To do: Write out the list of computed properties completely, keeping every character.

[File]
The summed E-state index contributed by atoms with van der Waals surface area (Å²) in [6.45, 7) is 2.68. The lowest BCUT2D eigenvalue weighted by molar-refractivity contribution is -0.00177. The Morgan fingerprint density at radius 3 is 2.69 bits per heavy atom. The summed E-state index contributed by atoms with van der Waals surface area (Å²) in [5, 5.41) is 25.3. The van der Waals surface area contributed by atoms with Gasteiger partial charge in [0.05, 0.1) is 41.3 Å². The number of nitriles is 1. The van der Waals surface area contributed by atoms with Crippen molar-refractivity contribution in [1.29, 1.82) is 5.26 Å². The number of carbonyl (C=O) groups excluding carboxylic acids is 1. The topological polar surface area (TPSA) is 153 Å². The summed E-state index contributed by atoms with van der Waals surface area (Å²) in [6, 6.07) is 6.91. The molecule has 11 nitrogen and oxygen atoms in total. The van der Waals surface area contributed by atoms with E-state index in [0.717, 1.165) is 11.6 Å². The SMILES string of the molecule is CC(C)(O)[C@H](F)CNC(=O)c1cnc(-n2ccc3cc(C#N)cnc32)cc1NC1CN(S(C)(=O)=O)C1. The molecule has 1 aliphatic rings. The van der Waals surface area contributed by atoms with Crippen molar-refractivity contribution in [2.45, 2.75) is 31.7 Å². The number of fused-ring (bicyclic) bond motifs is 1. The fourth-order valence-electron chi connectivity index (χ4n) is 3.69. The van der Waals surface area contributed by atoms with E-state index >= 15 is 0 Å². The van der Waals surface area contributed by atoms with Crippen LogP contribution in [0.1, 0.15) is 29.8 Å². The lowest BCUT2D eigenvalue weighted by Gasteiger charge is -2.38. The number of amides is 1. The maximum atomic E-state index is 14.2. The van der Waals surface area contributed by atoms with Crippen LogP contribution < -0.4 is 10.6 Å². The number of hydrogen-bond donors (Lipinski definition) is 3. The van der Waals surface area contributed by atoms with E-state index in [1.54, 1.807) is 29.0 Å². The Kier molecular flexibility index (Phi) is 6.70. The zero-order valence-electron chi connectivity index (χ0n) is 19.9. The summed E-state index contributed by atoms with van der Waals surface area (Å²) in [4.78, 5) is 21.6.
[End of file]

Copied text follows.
The summed E-state index contributed by atoms with van der Waals surface area (Å²) in [6.45, 7) is 2.68. The lowest BCUT2D eigenvalue weighted by molar-refractivity contribution is -0.00177. The Morgan fingerprint density at radius 3 is 2.69 bits per heavy atom. The summed E-state index contributed by atoms with van der Waals surface area (Å²) in [5, 5.41) is 25.3. The van der Waals surface area contributed by atoms with Gasteiger partial charge in [0.05, 0.1) is 41.3 Å². The number of nitriles is 1. The van der Waals surface area contributed by atoms with Crippen molar-refractivity contribution in [1.29, 1.82) is 5.26 Å². The number of carbonyl (C=O) groups excluding carboxylic acids is 1. The topological polar surface area (TPSA) is 153 Å². The summed E-state index contributed by atoms with van der Waals surface area (Å²) in [6, 6.07) is 6.91. The molecule has 11 nitrogen and oxygen atoms in total. The van der Waals surface area contributed by atoms with E-state index in [0.717, 1.165) is 11.6 Å². The SMILES string of the molecule is CC(C)(O)[C@H](F)CNC(=O)c1cnc(-n2ccc3cc(C#N)cnc32)cc1NC1CN(S(C)(=O)=O)C1. The molecule has 1 aliphatic rings. The van der Waals surface area contributed by atoms with Crippen molar-refractivity contribution in [2.45, 2.75) is 31.7 Å². The number of fused-ring (bicyclic) bond motifs is 1. The fourth-order valence-electron chi connectivity index (χ4n) is 3.69. The van der Waals surface area contributed by atoms with E-state index >= 15 is 0 Å². The van der Waals surface area contributed by atoms with Crippen LogP contribution in [0.1, 0.15) is 29.8 Å². The lowest BCUT2D eigenvalue weighted by Gasteiger charge is -2.38. The number of amides is 1. The maximum atomic E-state index is 14.2. The van der Waals surface area contributed by atoms with Crippen LogP contribution < -0.4 is 10.6 Å². The number of hydrogen-bond donors (Lipinski definition) is 3. The van der Waals surface area contributed by atoms with E-state index in [1.54, 1.807) is 29.0 Å². The Kier molecular flexibility index (Phi) is 6.70. The zero-order valence-electron chi connectivity index (χ0n) is 19.9. The summed E-state index contributed by atoms with van der Waals surface area (Å²) in [4.78, 5) is 21.6.